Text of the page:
There is a fault line just to the north in the Brač channel and we had a very noticeable earthquake here in Dol just over a year ago, so I am conscious that alteration must be architecturally sensitive, but also capable of surviving climatic and natural events. 

So I have decided to replace the old stones with a modern structure.

Having accepted the quotation for the work, I had asked the builder for a little notice so I can prepare. 

I worked out that I needed about a week to get everything ready.

He called at lunch time on Monday to say he was starting on Wednesday! 

His idea of "a little notice" was somewhat different - it is the unspoken understatement we have in English, which does not translate well. There is nothing quite like a deadline to concentrate ones mind on the actions required.

Fortunately, the start day was put back to Thursday, so it meant that by the end of Wednesday, I had achieved almost everything needed for work to commence. 

There were still one or two odd things to do, but they were minor and I could do them, without disrupting the building team.

All the overhanging Pomegranate trees have been cut back, the patio has been cleared, all my vines which run round the periphery of the courtyard and cottage, have been pruned - a bit early - but 'job done'.

Planters and pots have been moved to safety, tools and ladders stowed away and everywhere now look generally presentable.

On Thursday, the building team arrived on time and worked hard all day, removing and salvaging the stones they could, clearing the rest, cutting away the tree trunks which formed the single purlin and ridge pole, and the rafters.

​Then the concrete over the bread oven, dated 1942, was removed with a pneumatic breaking hammer and at the end of the day, all the rubble was removed.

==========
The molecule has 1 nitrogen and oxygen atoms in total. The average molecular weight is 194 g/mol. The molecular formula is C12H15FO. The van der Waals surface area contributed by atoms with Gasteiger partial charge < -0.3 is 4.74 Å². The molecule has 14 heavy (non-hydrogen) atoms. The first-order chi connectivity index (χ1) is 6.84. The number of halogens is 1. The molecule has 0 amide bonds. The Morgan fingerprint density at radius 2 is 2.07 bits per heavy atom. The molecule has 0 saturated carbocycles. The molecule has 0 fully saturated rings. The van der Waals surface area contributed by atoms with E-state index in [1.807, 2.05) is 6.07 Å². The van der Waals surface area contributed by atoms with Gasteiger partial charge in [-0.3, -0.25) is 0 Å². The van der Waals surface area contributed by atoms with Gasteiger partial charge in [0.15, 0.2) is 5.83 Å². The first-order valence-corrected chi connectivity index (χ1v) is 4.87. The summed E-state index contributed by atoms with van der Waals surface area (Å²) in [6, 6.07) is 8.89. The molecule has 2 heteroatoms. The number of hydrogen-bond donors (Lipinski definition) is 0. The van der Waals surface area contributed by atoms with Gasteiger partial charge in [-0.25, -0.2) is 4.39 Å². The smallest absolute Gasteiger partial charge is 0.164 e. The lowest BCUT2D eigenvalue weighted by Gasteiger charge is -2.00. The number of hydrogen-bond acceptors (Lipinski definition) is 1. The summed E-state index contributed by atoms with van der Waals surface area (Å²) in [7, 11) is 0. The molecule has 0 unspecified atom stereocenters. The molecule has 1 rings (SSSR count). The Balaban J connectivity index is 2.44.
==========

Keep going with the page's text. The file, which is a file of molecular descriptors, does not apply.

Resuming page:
​Friday saw a decision to remove all the ceilings of the ground floor rooms, rather than just the bad ones.

The rooms underneath still were in use and there was no where to move things to, so I just have to accept that there will need to be a deep clean once the building work is over. 

Still it is only years and years of accumulated dust and debris and the odd piece of stone. 

One gable end collapsed when the floor was pried up.

It is amazing what four guys, with a little support from me, can achieve. 

The wooden ceiling was removed, the beams lifted, substantial new beams installed and a new loft floor laid, all before lunch. 

Then the walls were built up with new stones and concrete, to the level of the floor.

​To get the concrete where it was required, a "ski jump" had to be created from the donkey track down across the citrus orchard and onto the roof formers. 

Then in mid afternoon work started on laying the new concrete roof over the summer kitchen. 

By six thirty the work was finished and everyone packed up and went home. 

I was concerned about whether the new concrete would be damaged overnight. However on Saturday morning, there were just half a dozen paw prints. 

I held an identity parade of the likely suspects but could couldn't identify the culprits.

It' wasn't me. Look at my paws, they don't fit the holes!
Work continued apace on Saturday. 

First the blocks for the new walls were delivered and hefted onto the loft floor.

Then the walls were built up very quickly. 

These blocks are rather like using LEGO, but with cement​. 

Finally beams were laid across the new walls and plastic put on top, because we are going to have some rain on Sunday.

​All this has of course meant that I have not done much more to complete the study. 

I have connected up the electrics, moved in my workstation and study desk and done precious little else. 

Equally, apart from bits of weeding here and there, I have done little in the orchards.

But being outside in some lovely autumnal weather has been very pleasant.

We have had fog on the Stari Grad plain several mornings, which here in Dol because this is a Thermal Belt, it just translates into a heavy dew.

Within five minutes of the sun appearing, the fog has burnt off although it lingers for longer on the Plain and in Stari Grad.

​So working long days has resulted in some considerable progress this week, even if it means I am running a little late with getting the blog finished.

I'm looking forward to my weekend. I hope you are too.